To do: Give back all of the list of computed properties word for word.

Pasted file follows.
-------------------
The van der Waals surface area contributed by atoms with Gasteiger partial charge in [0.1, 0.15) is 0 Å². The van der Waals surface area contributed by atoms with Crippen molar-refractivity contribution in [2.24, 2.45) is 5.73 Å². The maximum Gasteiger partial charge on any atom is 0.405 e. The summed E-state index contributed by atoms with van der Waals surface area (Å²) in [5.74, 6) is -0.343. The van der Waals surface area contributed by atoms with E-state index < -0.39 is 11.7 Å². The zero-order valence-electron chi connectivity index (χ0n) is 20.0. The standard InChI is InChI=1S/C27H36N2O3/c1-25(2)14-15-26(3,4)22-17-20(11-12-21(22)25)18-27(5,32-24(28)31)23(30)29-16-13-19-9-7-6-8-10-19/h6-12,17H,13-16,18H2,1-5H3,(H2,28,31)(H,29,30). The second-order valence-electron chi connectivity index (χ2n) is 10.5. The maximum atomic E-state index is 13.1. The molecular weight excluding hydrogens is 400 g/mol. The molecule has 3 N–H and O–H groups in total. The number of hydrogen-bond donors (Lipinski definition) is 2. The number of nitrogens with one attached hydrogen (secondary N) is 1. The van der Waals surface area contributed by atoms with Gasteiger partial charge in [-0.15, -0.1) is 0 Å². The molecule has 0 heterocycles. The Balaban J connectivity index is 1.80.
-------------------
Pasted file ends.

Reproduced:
The van der Waals surface area contributed by atoms with Gasteiger partial charge in [0.1, 0.15) is 0 Å². The van der Waals surface area contributed by atoms with Crippen molar-refractivity contribution in [2.24, 2.45) is 5.73 Å². The maximum Gasteiger partial charge on any atom is 0.405 e. The summed E-state index contributed by atoms with van der Waals surface area (Å²) in [5.74, 6) is -0.343. The van der Waals surface area contributed by atoms with E-state index < -0.39 is 11.7 Å². The zero-order valence-electron chi connectivity index (χ0n) is 20.0. The standard InChI is InChI=1S/C27H36N2O3/c1-25(2)14-15-26(3,4)22-17-20(11-12-21(22)25)18-27(5,32-24(28)31)23(30)29-16-13-19-9-7-6-8-10-19/h6-12,17H,13-16,18H2,1-5H3,(H2,28,31)(H,29,30). The second-order valence-electron chi connectivity index (χ2n) is 10.5. The maximum atomic E-state index is 13.1. The molecular weight excluding hydrogens is 400 g/mol. The molecule has 3 N–H and O–H groups in total. The number of hydrogen-bond donors (Lipinski definition) is 2. The number of nitrogens with one attached hydrogen (secondary N) is 1. The van der Waals surface area contributed by atoms with Gasteiger partial charge in [-0.15, -0.1) is 0 Å². The molecule has 0 heterocycles. The Balaban J connectivity index is 1.80.